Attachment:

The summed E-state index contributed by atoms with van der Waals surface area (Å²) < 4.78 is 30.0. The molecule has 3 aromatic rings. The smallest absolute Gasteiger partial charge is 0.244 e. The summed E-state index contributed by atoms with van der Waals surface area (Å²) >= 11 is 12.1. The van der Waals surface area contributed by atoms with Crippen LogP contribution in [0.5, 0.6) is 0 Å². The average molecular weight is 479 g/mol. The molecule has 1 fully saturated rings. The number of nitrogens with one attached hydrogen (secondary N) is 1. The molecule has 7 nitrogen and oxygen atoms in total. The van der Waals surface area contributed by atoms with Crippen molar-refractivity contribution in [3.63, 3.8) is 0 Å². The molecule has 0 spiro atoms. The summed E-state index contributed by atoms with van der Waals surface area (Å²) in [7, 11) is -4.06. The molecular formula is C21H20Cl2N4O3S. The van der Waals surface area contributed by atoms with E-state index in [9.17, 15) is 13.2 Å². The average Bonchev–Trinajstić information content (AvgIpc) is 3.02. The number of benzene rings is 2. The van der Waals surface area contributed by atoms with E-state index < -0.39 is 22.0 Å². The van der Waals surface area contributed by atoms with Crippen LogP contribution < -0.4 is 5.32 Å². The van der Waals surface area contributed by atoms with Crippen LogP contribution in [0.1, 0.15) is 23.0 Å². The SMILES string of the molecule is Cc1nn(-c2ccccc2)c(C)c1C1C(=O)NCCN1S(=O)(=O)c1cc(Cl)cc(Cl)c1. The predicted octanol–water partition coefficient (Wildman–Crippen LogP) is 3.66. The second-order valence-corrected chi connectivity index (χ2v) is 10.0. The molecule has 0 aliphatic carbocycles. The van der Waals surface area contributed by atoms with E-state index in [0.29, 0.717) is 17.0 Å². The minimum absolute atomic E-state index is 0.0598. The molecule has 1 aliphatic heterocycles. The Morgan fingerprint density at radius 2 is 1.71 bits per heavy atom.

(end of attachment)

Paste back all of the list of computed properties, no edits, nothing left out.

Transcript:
The summed E-state index contributed by atoms with van der Waals surface area (Å²) < 4.78 is 30.0. The molecule has 3 aromatic rings. The smallest absolute Gasteiger partial charge is 0.244 e. The summed E-state index contributed by atoms with van der Waals surface area (Å²) >= 11 is 12.1. The van der Waals surface area contributed by atoms with Crippen LogP contribution in [0.5, 0.6) is 0 Å². The average molecular weight is 479 g/mol. The molecule has 1 fully saturated rings. The number of nitrogens with one attached hydrogen (secondary N) is 1. The molecule has 7 nitrogen and oxygen atoms in total. The van der Waals surface area contributed by atoms with Crippen molar-refractivity contribution in [3.63, 3.8) is 0 Å². The molecule has 0 spiro atoms. The summed E-state index contributed by atoms with van der Waals surface area (Å²) in [7, 11) is -4.06. The molecular formula is C21H20Cl2N4O3S. The van der Waals surface area contributed by atoms with E-state index in [9.17, 15) is 13.2 Å². The average Bonchev–Trinajstić information content (AvgIpc) is 3.02. The number of benzene rings is 2. The van der Waals surface area contributed by atoms with E-state index < -0.39 is 22.0 Å². The van der Waals surface area contributed by atoms with Crippen LogP contribution < -0.4 is 5.32 Å². The van der Waals surface area contributed by atoms with Crippen LogP contribution in [0.1, 0.15) is 23.0 Å². The SMILES string of the molecule is Cc1nn(-c2ccccc2)c(C)c1C1C(=O)NCCN1S(=O)(=O)c1cc(Cl)cc(Cl)c1. The predicted octanol–water partition coefficient (Wildman–Crippen LogP) is 3.66. The second-order valence-corrected chi connectivity index (χ2v) is 10.0. The molecule has 0 aliphatic carbocycles. The van der Waals surface area contributed by atoms with E-state index in [0.29, 0.717) is 17.0 Å². The minimum absolute atomic E-state index is 0.0598. The molecule has 1 aliphatic heterocycles. The Morgan fingerprint density at radius 2 is 1.71 bits per heavy atom.